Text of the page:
Maury : Some of them are sensible. You’re not wrong there. “Don’t eat eagles”. Sound advice, that is. Very level headed. But the thing is, who the fuck would try to eat an eagle in the first place? And even if someone did, how would they catch it? Eagles have cruel talons and razor sharp beaks. They basically kill things for a living. At the very least, you’d probably lose an eye.

Me : What would you recommend then? The story demands that the wandering tribe has some rules.

Maury : Thin them down a bit. Well, a lot. Maybe do a “Top Ten”. People like “Top Tens”. Cut out the ones about food. I can understand the “Don’t eat eagles” thing. There’s idiots in every tribe, after all. But “Don’t eat prawns”? Prawns are fucking delicious. Why wouldn’t you want to eat prawns? And no bacon? C’mon, everybody loves bacon. Even vegetarians love bacon. They’re not allowed eat it, obviously, but they still love it. The humble bacon sandwich has cracked many a vegetarian’s resolve.

Me : Aren’t we getting bogged down in the details a bit here, Maury?

Maury : You’re right, Bubby, you’re right. Let’s get around to the second part of the book. The bit with Jesus in it.

(This made my spirits lift a bit. He didn’t have to look at his notes to remember the name “Jesus”)

Maury : Starts off great, this bit. Nice little fairy tale vibe. You do fast forward from him being thirteen to him being thirty three, though. Bit lazy, but nothing the final edit can’t sort out. And Jesus is a great hero. Talks sense. Heals people. Nice to his mum. Bit flawed too, which is good. I like the bit where he goes nuts in the Temple. Nice touch. As lengthy as this book is though, I noticed in your margin notes that you’re thinking of cutting a really good bit.

Me : Which bit is that then?

Maury : The bit where Jesus says “Let whoever is without sin cast the first stone”. And then he pauses a bit and says “Mother! Put that rock down!”

Me : I felt it detracted from the tone of the scene

Maury : You should leave it in. It’s funny. If there’s one thing this book needs it’s the odd bit of comic relief.

Me : I’ll think about it.

Maury : The second part sags a bit in the middle too. It’s just some bloke writing letters to people. All very avant-garde, but it does nothing for the pace of the thing. Plus, I thought you jumped the shark when you made Jesus come back from the dead.

Me : That’s the most important event in the whole thing Maury

Maury : Well, like I say, I thought you’d jumped the shark at that point. Then I read the final chapter. I mean, what the holy living fuck was that?

Me : It’s a bit “experimental” Maury, I’ll admit that.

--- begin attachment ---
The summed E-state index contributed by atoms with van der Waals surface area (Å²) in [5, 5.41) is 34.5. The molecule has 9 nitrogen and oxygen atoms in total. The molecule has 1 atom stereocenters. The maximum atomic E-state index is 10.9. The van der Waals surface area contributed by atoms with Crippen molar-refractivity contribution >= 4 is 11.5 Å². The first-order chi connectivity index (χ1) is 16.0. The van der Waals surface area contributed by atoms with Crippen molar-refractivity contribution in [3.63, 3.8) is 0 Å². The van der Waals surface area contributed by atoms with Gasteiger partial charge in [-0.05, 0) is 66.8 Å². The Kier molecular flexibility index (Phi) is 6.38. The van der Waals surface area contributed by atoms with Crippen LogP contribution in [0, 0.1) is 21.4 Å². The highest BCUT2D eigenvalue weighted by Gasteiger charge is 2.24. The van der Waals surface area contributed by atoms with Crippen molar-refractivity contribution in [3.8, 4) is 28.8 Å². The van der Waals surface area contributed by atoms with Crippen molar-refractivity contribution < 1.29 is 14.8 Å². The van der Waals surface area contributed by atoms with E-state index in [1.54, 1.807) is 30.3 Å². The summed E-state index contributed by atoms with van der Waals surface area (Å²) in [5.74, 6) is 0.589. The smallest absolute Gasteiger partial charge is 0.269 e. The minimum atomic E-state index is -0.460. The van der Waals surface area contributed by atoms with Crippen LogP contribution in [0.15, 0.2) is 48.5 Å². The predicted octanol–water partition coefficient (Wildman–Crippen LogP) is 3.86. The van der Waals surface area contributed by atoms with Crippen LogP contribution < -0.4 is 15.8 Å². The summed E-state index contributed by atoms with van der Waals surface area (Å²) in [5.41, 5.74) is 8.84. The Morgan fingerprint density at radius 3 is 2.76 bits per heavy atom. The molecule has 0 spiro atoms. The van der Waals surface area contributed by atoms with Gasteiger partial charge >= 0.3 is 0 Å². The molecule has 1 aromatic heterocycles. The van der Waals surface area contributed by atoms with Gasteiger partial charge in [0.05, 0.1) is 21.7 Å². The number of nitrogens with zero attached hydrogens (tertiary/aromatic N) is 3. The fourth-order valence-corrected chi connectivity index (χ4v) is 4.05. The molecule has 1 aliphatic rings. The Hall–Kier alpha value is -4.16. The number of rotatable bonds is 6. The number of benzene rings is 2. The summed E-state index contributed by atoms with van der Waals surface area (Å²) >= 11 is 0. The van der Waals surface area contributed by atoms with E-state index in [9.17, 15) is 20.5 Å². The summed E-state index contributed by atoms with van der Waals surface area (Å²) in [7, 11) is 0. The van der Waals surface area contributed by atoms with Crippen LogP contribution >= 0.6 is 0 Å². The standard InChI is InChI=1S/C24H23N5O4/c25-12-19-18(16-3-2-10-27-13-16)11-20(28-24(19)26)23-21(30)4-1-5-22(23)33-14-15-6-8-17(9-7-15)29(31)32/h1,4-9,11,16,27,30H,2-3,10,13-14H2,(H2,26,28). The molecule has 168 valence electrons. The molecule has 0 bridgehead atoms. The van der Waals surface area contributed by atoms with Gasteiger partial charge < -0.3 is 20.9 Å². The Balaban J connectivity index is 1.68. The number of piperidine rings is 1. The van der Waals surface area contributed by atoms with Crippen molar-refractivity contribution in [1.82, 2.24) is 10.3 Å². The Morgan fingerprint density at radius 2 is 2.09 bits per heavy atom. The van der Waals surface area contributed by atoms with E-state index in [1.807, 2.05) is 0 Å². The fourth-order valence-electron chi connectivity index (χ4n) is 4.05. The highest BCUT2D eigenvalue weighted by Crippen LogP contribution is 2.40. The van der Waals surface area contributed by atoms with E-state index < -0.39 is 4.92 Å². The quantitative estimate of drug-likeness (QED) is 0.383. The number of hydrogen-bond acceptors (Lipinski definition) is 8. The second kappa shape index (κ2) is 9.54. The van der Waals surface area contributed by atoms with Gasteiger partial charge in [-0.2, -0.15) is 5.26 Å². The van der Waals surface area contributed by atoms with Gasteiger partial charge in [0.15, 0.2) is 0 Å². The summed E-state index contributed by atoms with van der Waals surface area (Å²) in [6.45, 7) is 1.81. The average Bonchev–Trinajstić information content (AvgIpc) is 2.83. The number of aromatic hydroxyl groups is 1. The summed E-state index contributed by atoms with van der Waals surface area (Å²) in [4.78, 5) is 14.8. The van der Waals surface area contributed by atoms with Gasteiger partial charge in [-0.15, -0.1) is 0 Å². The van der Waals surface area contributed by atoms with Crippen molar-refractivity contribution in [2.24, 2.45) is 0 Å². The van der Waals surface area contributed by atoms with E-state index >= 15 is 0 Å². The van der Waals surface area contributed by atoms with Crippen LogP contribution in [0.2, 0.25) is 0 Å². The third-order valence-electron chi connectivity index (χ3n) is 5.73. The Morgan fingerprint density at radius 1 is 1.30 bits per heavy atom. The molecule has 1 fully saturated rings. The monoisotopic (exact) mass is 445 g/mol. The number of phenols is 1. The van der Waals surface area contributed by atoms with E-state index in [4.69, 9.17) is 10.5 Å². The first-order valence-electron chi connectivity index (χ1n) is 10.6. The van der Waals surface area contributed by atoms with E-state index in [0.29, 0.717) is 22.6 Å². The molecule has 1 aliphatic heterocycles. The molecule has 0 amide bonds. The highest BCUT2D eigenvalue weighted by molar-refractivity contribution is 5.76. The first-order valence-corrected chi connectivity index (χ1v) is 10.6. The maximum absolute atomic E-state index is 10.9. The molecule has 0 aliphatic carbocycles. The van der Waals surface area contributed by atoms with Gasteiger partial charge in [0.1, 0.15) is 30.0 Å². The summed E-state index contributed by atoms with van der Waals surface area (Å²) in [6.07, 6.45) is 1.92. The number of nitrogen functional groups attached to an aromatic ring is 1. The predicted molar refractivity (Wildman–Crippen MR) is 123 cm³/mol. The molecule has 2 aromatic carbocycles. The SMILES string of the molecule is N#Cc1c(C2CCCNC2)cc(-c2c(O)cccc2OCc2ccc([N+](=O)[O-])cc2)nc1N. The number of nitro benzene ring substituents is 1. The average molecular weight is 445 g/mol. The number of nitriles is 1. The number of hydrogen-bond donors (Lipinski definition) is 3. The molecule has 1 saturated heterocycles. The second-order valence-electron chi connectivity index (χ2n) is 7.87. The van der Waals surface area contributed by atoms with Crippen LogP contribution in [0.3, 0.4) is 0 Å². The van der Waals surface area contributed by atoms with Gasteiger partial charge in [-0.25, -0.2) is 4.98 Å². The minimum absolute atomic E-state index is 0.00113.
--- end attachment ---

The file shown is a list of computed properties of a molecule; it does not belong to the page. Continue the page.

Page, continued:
Maury : Experimental? It reads like it was written by Salvador Dali and Hieronymus Bosch on a peyote retreat in the Mojave Desert.

Me : It’s not that bad.

Maury : C’mon Bubby. In the end, everybody comes back from the dead.

Me : Maybe I did get a bit carried away. I wanted a bit of a grand finale.

Maury : You might just about get away with it. All that Zombie shtick is still in at the moment and doesn’t look to be going out of fashion in a hurry.

Me : So, Maury. Are you going to hawk this thing around for me or what?

Maury : Well….Like I say, it’s way too long. You’d have to do a lot of trimming back. You’re not James Clavell.

Me : Ok. Bit of trimming required.

Maury : And you’re going to have to tone it down too. It’s packed to the gunwales with rape and incest and war and murder. I know we live in a post “50 Shades” world, but not everyone is a bloodthirsty pervert.”

Me : Fair enough. I don’t want it banned.

Maury : Oh, you want it to get banned eventually. It could be your retirement plan if it gets taken off the market and then re-published after a suitable interval.

Me : Any ideas who might publish it?

Maury : We’ll have to go with one of the independent’s to begin with. The major publishing houses wouldn’t touch it with a bargepole.

Me : Great stuff Maury. I knew I could count on you.

Maury : We can but try, Bubby. It’s only a potboiler, after all. It’s not like anyone’s going to found a religion on it or anything.

Me : It’d be a crazy old word if any one did, Maury. A crazy, crazy old world.

(Exeunt stage left, followed by a bear. Probably)

© Copyright Michael Grimes 2016









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About thedailygrime

At that awkward age - too young to be a grumpy old man, but just acerbic and downtrodden enough to have an opinion. Read it here.

2 responses to “The Greatest Story Never Told – How The World Might Be If The Bible Had Only Just Been Written”

  1. eden baylee says :

    Great piece of fiction Michael, love it. xo